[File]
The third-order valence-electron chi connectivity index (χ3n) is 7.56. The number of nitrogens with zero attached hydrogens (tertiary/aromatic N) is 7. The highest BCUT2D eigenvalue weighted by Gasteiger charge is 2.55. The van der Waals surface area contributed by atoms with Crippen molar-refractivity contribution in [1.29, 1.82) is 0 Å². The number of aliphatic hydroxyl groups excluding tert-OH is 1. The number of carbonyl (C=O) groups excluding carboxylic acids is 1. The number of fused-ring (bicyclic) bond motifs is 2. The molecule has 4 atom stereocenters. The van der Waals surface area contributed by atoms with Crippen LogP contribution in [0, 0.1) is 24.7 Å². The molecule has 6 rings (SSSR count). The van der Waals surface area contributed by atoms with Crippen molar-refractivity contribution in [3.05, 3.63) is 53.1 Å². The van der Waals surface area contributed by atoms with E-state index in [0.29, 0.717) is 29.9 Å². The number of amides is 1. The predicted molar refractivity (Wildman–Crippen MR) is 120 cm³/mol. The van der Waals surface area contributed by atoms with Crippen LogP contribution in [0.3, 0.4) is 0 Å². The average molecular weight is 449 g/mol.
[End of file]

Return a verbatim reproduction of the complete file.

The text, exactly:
The third-order valence-electron chi connectivity index (χ3n) is 7.56. The number of nitrogens with zero attached hydrogens (tertiary/aromatic N) is 7. The highest BCUT2D eigenvalue weighted by Gasteiger charge is 2.55. The van der Waals surface area contributed by atoms with Crippen molar-refractivity contribution in [1.29, 1.82) is 0 Å². The number of aliphatic hydroxyl groups excluding tert-OH is 1. The number of carbonyl (C=O) groups excluding carboxylic acids is 1. The number of fused-ring (bicyclic) bond motifs is 2. The molecule has 4 atom stereocenters. The van der Waals surface area contributed by atoms with Crippen LogP contribution in [0, 0.1) is 24.7 Å². The molecule has 6 rings (SSSR count). The van der Waals surface area contributed by atoms with Crippen molar-refractivity contribution in [3.05, 3.63) is 53.1 Å². The van der Waals surface area contributed by atoms with E-state index in [0.29, 0.717) is 29.9 Å². The number of amides is 1. The predicted molar refractivity (Wildman–Crippen MR) is 120 cm³/mol. The van der Waals surface area contributed by atoms with Crippen LogP contribution in [0.3, 0.4) is 0 Å². The average molecular weight is 449 g/mol.